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BFI’s Newly Commissioned Fly’s Eye Dome Featured in Domus

We are honored to be featured in a new article in the renowned architectural and design magazine, Domus. The piece details the Miami Design District’s open-air mall, the centerpiece of which is our newly commissioned 24 foot Fly’s Eye Dome. Completed in December, the dome project was a highlight of Design Miami’s 10th anniversary. Developer Craig Robins commissioned the dome as the centerpiece of the Design District, and it is already attracting tens of thousands of visitors weekly. If you are in Miami, be sure to visit and send us your photos!


From the article:


While the Design Miami fair celebrates its tenth anniversary, the Miami Design District continues to expand with ever more ambitious commissions: from Marc Newson to Aranda Lasch and Konstantin Grcic. Concluding with a reproduction of the Fly’s Eye Dome by Buckminster Fuller.”

“The Miami project is a two-storey structure in steel and glass that features various different shades of blue, “I wanted to reproduce the Miami sky and portray the notion of transparency that is an obvious reference to water, always so present in this city. I wanted to combine rain and sunshine. I’m pleased with the building, I wanted these arches to create the illusion of walking under a waterfall.”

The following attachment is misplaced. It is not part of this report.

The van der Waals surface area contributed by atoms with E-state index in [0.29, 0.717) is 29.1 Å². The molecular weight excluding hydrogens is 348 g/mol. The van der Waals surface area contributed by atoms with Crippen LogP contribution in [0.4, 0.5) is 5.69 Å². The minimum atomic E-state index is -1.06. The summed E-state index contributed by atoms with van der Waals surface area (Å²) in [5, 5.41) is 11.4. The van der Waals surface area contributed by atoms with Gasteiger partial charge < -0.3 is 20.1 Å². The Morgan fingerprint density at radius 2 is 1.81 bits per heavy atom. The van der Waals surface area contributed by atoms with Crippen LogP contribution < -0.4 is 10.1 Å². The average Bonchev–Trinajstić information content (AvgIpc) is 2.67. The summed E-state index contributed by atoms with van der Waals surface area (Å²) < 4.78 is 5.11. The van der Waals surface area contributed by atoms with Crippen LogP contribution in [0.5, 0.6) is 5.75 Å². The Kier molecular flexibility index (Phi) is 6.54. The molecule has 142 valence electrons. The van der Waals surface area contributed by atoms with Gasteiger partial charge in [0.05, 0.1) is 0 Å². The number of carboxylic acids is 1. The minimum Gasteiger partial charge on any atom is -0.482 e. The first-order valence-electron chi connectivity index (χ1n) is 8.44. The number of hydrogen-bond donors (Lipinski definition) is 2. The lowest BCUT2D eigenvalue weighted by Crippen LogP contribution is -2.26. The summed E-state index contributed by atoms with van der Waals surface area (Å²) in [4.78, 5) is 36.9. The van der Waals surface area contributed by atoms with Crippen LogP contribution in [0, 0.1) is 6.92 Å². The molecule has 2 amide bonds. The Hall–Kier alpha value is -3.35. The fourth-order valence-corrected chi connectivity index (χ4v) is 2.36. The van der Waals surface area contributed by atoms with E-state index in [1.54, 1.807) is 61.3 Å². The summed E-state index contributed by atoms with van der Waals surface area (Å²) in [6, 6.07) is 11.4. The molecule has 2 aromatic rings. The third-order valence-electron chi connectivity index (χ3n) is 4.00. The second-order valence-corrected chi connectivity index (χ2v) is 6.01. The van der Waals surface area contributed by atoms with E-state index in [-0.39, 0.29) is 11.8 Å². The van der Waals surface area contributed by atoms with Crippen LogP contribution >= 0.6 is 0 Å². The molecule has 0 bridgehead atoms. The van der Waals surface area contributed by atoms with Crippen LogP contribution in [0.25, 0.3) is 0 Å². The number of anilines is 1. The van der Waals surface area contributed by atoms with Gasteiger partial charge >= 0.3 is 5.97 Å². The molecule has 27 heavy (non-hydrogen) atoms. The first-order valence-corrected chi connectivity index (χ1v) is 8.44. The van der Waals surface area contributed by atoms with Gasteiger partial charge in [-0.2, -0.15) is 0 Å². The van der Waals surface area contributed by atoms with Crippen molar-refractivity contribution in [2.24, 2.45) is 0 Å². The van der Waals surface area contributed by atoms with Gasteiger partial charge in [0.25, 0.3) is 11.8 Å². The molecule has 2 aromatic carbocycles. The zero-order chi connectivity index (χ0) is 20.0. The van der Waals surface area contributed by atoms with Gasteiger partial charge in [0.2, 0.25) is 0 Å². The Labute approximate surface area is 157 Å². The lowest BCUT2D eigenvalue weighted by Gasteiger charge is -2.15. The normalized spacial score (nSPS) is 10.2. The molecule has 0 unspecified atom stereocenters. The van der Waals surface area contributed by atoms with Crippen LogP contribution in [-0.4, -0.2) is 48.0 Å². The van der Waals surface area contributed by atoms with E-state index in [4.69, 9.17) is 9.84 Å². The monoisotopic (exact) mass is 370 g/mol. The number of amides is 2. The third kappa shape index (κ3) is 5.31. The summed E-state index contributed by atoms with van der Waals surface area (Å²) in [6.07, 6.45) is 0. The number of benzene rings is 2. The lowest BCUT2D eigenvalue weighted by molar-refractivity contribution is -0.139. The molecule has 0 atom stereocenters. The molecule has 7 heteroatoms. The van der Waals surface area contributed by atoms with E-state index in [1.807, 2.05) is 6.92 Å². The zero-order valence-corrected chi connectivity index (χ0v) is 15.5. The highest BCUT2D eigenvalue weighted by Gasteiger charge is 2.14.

“Right in the heart of the small piazza, surrounded by a pool of (real) water, sits a reproduction of the Fly’s Eye Dome by Buckminster Fuller while close by stands the Design District Event Space, a space of over 400 mq dedicated to temporary exhibitions designed by New-York-based architects Aranda/Lasch, a clear homage to what is known as tropical modernism: “It is always the context that inspires the architecture. The decorations on the facade refers to the traditional architecture of the city. This building fully reflects our vision of Miami, a place that allows architecture to be open, for this reason we have built a flexible system of sliding doors in solid wood by Merbau that can disappear completely. America has a bad reputation when it come to public spaces”, explains Benjamin Aranda.”